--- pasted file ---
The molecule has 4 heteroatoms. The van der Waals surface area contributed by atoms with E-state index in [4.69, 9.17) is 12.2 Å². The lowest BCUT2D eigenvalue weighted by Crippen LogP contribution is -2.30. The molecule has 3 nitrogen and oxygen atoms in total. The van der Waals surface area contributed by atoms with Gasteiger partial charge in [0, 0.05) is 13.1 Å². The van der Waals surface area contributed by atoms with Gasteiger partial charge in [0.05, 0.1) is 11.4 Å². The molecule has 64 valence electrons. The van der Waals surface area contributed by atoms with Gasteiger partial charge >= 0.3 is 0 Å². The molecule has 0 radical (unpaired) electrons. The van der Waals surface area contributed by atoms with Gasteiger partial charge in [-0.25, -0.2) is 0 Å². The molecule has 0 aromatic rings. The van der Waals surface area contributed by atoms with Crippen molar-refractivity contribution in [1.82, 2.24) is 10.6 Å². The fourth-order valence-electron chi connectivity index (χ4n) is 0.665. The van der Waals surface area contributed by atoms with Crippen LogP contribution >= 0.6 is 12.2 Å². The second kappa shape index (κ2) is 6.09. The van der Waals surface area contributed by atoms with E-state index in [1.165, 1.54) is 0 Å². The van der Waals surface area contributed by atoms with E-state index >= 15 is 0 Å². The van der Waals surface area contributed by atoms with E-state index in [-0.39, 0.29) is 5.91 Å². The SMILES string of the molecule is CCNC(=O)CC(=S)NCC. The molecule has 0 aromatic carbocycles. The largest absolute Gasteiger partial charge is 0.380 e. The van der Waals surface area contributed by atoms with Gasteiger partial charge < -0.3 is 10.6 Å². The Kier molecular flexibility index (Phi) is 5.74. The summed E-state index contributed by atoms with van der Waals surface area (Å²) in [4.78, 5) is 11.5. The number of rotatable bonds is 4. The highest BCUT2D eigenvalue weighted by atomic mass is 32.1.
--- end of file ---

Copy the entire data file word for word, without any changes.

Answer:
The molecule has 4 heteroatoms. The van der Waals surface area contributed by atoms with E-state index in [4.69, 9.17) is 12.2 Å². The lowest BCUT2D eigenvalue weighted by Crippen LogP contribution is -2.30. The molecule has 3 nitrogen and oxygen atoms in total. The van der Waals surface area contributed by atoms with Gasteiger partial charge in [0, 0.05) is 13.1 Å². The van der Waals surface area contributed by atoms with Gasteiger partial charge in [0.05, 0.1) is 11.4 Å². The molecule has 64 valence electrons. The van der Waals surface area contributed by atoms with Gasteiger partial charge >= 0.3 is 0 Å². The molecule has 0 radical (unpaired) electrons. The van der Waals surface area contributed by atoms with Gasteiger partial charge in [-0.25, -0.2) is 0 Å². The molecule has 0 aromatic rings. The van der Waals surface area contributed by atoms with Crippen molar-refractivity contribution in [1.82, 2.24) is 10.6 Å². The fourth-order valence-electron chi connectivity index (χ4n) is 0.665. The van der Waals surface area contributed by atoms with Crippen LogP contribution >= 0.6 is 12.2 Å². The second kappa shape index (κ2) is 6.09. The van der Waals surface area contributed by atoms with E-state index in [1.165, 1.54) is 0 Å². The van der Waals surface area contributed by atoms with E-state index >= 15 is 0 Å². The van der Waals surface area contributed by atoms with E-state index in [-0.39, 0.29) is 5.91 Å². The SMILES string of the molecule is CCNC(=O)CC(=S)NCC. The molecule has 0 aromatic carbocycles. The largest absolute Gasteiger partial charge is 0.380 e. The van der Waals surface area contributed by atoms with Gasteiger partial charge < -0.3 is 10.6 Å². The Kier molecular flexibility index (Phi) is 5.74. The summed E-state index contributed by atoms with van der Waals surface area (Å²) in [4.78, 5) is 11.5. The number of rotatable bonds is 4. The highest BCUT2D eigenvalue weighted by atomic mass is 32.1.